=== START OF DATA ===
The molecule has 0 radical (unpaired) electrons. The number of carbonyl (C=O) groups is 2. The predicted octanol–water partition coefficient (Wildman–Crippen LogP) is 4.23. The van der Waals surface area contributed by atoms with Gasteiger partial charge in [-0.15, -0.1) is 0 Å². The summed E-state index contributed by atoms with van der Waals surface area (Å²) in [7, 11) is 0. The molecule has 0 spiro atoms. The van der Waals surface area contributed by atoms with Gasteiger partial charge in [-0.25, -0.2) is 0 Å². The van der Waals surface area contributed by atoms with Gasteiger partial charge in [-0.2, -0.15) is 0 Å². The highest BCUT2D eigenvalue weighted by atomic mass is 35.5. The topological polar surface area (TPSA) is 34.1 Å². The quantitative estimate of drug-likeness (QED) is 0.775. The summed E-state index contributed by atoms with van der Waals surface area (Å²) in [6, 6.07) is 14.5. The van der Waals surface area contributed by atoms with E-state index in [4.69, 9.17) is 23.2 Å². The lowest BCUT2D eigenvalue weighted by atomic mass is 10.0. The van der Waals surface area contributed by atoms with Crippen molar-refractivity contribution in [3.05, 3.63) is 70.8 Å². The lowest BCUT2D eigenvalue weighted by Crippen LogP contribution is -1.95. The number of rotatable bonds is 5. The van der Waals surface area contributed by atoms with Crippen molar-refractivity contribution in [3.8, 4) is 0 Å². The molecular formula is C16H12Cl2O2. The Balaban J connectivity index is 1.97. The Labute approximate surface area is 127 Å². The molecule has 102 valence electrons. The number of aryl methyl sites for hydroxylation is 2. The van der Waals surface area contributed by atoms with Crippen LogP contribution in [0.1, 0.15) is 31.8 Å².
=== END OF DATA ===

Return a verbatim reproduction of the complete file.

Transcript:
The molecule has 0 radical (unpaired) electrons. The number of carbonyl (C=O) groups is 2. The predicted octanol–water partition coefficient (Wildman–Crippen LogP) is 4.23. The van der Waals surface area contributed by atoms with Gasteiger partial charge in [-0.15, -0.1) is 0 Å². The summed E-state index contributed by atoms with van der Waals surface area (Å²) in [7, 11) is 0. The molecule has 0 spiro atoms. The van der Waals surface area contributed by atoms with Gasteiger partial charge in [-0.25, -0.2) is 0 Å². The van der Waals surface area contributed by atoms with Gasteiger partial charge in [-0.2, -0.15) is 0 Å². The highest BCUT2D eigenvalue weighted by atomic mass is 35.5. The topological polar surface area (TPSA) is 34.1 Å². The quantitative estimate of drug-likeness (QED) is 0.775. The summed E-state index contributed by atoms with van der Waals surface area (Å²) in [6, 6.07) is 14.5. The van der Waals surface area contributed by atoms with E-state index in [4.69, 9.17) is 23.2 Å². The lowest BCUT2D eigenvalue weighted by atomic mass is 10.0. The van der Waals surface area contributed by atoms with Crippen molar-refractivity contribution in [3.05, 3.63) is 70.8 Å². The lowest BCUT2D eigenvalue weighted by Crippen LogP contribution is -1.95. The number of rotatable bonds is 5. The van der Waals surface area contributed by atoms with Crippen molar-refractivity contribution in [3.8, 4) is 0 Å². The molecular formula is C16H12Cl2O2. The Balaban J connectivity index is 1.97. The Labute approximate surface area is 127 Å². The molecule has 102 valence electrons. The number of aryl methyl sites for hydroxylation is 2. The van der Waals surface area contributed by atoms with Crippen LogP contribution in [0.1, 0.15) is 31.8 Å².